What am I supposed to think about the bad stuff?
No matter what you believe about God (or whether you believe in God at all) you’ve probably wondered about the bad stuff in life. Why does it happen? Can we stop it? And if you know anything about Christian Science, you’ve probably asked yourself some version of this question: If God really is All, and all good—which is one of the key points in Christian Science—then why do awful things still happen? What gives?
“It doesn’t make sense,” said a teen in my Christian Science Sunday School class. And I get that. I’m not here to tell you that the tough things you see in your life, among your friends, or on the news are easily dismissed. What I am here to share is that I’ve never found answers by staring at the bad stuff and trying to understand it. The answers, even to my most difficult questions, have come only as I’ve been willing to let God show me what’s really going on from His all-powerful, totally good point of view.
I’ve never found answers by staring at the bad stuff and trying to understand it.
That’s what I had to do last year when someone I love was hit with a string of challenges. Several illnesses, one after another. The loss of someone who was important to her. And then a raging fire that threatened to destroy her home.
I didn’t get it. I wanted to believe what the Bible says: “The Lord your God in your midst, The Mighty One, will save” (Zephaniah 3:17, New King James Version). But what I was seeing felt like a contradiction of that. I prayed every way I knew how, trying to get clarity, or maybe even to help my friend. Finally, when those prayers led nowhere, I put this question out there: “God, I don’t understand why she’s going through all this.” Here’s the response I got: “She’s not going through anything.”
Now I know that might sound harsh, but that’s not the way I heard it. To me, that message came straight from the Love that I know is God. And knowing that Love was the source of that message woke me up to something: No matter what I was seeing, there was a different story actually going on.
It was sort of like God was telling me that the lens I was using to view the situation was faulty. I was seeing a universe full of people and things that are material, and therefore subject to suffering and destruction. But the Love that is also Spirit actually made each of us spiritual, and this is our true being, and our protection. How can you hurt something that’s purely spiritual? Impossible. Divine Love was nudging me to look deeper to perceive my friend that way—to see her as totally safe in God’s care, then and always.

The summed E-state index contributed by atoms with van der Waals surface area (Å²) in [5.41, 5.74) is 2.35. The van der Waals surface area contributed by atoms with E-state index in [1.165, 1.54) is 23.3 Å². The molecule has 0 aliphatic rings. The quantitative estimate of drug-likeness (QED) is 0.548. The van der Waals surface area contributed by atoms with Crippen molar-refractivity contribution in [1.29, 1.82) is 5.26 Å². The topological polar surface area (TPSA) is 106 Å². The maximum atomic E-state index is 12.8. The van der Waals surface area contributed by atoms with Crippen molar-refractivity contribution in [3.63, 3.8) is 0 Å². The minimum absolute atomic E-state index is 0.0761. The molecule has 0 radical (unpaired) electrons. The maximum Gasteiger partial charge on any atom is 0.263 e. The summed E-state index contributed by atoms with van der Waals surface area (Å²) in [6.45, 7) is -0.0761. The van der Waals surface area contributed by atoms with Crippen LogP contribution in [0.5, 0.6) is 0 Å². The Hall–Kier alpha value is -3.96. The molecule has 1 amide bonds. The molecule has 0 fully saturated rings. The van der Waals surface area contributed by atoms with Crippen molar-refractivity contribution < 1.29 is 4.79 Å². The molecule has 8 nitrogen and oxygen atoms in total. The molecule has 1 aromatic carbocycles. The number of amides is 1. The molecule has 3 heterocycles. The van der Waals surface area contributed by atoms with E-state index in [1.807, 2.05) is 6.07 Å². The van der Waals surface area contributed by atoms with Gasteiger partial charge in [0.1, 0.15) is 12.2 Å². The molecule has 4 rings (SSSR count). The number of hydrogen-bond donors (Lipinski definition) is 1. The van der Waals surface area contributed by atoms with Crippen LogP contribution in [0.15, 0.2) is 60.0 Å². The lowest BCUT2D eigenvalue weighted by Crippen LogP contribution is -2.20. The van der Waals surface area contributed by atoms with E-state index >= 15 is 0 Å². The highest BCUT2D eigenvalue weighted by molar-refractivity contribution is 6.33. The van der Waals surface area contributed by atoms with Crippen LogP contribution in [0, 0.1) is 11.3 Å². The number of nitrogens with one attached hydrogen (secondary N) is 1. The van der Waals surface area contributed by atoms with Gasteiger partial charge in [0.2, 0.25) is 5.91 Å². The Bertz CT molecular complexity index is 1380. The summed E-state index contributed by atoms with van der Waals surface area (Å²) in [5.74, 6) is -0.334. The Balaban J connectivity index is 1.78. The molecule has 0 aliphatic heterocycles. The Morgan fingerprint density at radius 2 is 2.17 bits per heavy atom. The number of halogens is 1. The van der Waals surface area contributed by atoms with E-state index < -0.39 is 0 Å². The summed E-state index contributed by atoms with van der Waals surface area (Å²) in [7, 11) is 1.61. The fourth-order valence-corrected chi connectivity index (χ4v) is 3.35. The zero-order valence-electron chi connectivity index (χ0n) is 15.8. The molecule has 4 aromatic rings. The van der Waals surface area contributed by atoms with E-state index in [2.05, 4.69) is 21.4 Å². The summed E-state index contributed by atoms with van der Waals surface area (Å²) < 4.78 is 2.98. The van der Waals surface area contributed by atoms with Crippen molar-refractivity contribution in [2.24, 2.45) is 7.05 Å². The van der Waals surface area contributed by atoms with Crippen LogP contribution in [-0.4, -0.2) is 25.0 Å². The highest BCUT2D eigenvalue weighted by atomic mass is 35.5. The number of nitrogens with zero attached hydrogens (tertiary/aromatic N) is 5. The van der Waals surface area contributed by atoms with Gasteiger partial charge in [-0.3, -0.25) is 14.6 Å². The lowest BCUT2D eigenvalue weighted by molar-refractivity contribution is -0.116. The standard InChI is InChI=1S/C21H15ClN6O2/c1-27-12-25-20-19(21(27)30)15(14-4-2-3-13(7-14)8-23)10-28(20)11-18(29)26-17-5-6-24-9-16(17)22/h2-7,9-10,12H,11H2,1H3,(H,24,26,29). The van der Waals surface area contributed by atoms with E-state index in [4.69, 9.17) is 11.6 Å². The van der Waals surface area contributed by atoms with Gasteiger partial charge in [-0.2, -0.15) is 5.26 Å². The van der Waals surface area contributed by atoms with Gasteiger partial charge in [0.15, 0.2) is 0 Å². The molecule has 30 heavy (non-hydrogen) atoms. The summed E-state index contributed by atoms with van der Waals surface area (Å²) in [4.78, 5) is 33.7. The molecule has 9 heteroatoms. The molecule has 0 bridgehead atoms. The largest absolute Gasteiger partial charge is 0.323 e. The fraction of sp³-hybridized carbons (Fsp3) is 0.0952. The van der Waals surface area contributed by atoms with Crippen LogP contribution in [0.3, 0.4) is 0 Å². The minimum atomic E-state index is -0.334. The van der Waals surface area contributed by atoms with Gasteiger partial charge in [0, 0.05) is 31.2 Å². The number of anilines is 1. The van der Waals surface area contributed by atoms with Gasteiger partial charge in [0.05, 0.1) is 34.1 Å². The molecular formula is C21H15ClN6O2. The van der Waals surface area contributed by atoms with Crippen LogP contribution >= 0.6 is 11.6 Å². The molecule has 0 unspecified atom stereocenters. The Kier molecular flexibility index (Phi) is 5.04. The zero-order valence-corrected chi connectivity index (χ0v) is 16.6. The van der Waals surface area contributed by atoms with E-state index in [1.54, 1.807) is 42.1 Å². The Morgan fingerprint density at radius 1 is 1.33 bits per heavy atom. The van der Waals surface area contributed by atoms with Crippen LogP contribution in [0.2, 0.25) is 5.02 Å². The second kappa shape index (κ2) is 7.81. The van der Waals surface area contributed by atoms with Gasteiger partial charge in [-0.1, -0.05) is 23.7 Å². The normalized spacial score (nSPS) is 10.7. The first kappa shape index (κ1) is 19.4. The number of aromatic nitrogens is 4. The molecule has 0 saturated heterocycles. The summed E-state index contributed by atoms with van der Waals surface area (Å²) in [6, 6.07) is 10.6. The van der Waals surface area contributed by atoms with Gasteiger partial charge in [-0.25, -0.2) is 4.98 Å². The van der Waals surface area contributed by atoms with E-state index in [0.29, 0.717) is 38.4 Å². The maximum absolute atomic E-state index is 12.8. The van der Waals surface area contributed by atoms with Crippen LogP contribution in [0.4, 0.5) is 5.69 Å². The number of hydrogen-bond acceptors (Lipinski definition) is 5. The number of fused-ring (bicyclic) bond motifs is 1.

The situation hadn’t changed, but this message from Love was so compelling that I found it possible to see things differently, and even to feel a conviction that my friend was protected and loved by God. Shortly after that, the situation with the fire shifted; my friend and her home were safe. And while I certainly can’t take credit for that turnaround, this experience taught me a lot about how to think about and even deal with the bad stuff.
First, it taught me that understanding God is essential. Knowing what God is—knowing Him as an unopposed power, as the good that can’t be undermined or destroyed—is an anchor. It keeps us firmly grounded, even when waves of doubt and fear beat against us.
It’s important to get a different view. This God-based perspective shows us that we can see beyond surface appearances to what’s really going on—what is spiritually true—even in the face of things that seem scary or overwhelming.
Second, it taught me that it’s important to get a different view. A God-based perspective shows us that we can see beyond surface appearances to what’s really going on—what is spiritually true—even in the face of things that seem scary or overwhelming. Letting God show us this true view magnifies what’s real and good, and makes us feel the closeness of that good—not only the fact that it’s present, but that it’s all that’s present, and that it can bring healing, too. We do this by turning our thoughts toward God, being willing to hear whatever He’s saying, and then yielding to it.
Finally, this experience taught me that trusting God does take practice. But you can get there step by step. Start believing more in what God is showing you than in the things in your life that bug you. Then you’ll be more equipped when the tougher stuff comes along.
Don’t worry: This isn’t all up to you. When you get really still inside, you’ll feel the power of God, good, inspiring your faith in good. And then, even in the hard moments, you’ll find that God really is there for you, giving you the answers, hope, and comfort you need.